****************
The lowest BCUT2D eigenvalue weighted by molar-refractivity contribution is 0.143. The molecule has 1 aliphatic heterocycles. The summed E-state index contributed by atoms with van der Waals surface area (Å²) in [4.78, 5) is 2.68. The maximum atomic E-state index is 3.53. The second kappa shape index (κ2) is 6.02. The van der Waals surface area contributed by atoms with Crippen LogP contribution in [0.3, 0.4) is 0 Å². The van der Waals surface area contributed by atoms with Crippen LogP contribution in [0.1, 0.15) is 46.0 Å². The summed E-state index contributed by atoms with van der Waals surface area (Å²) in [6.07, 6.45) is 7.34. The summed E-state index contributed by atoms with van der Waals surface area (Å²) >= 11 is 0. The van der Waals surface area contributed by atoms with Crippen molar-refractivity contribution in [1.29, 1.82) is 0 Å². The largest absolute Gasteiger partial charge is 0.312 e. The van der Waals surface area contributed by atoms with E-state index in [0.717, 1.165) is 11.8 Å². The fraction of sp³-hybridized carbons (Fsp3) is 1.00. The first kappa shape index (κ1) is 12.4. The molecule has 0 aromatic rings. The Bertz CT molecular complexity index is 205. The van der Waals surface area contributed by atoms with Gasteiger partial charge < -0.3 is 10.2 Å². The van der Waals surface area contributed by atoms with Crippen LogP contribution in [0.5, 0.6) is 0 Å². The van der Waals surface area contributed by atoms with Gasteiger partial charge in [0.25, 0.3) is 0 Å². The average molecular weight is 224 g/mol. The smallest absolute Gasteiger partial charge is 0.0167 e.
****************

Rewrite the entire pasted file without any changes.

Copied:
The lowest BCUT2D eigenvalue weighted by molar-refractivity contribution is 0.143. The molecule has 1 aliphatic heterocycles. The summed E-state index contributed by atoms with van der Waals surface area (Å²) in [4.78, 5) is 2.68. The maximum atomic E-state index is 3.53. The second kappa shape index (κ2) is 6.02. The van der Waals surface area contributed by atoms with Crippen LogP contribution in [0.3, 0.4) is 0 Å². The van der Waals surface area contributed by atoms with Crippen LogP contribution in [0.1, 0.15) is 46.0 Å². The summed E-state index contributed by atoms with van der Waals surface area (Å²) in [6.07, 6.45) is 7.34. The summed E-state index contributed by atoms with van der Waals surface area (Å²) >= 11 is 0. The van der Waals surface area contributed by atoms with Crippen molar-refractivity contribution in [1.29, 1.82) is 0 Å². The largest absolute Gasteiger partial charge is 0.312 e. The van der Waals surface area contributed by atoms with E-state index in [0.717, 1.165) is 11.8 Å². The fraction of sp³-hybridized carbons (Fsp3) is 1.00. The first kappa shape index (κ1) is 12.4. The molecule has 0 aromatic rings. The Bertz CT molecular complexity index is 205. The van der Waals surface area contributed by atoms with Gasteiger partial charge < -0.3 is 10.2 Å². The van der Waals surface area contributed by atoms with Crippen LogP contribution in [0.5, 0.6) is 0 Å². The van der Waals surface area contributed by atoms with Gasteiger partial charge in [0.25, 0.3) is 0 Å². The average molecular weight is 224 g/mol. The smallest absolute Gasteiger partial charge is 0.0167 e.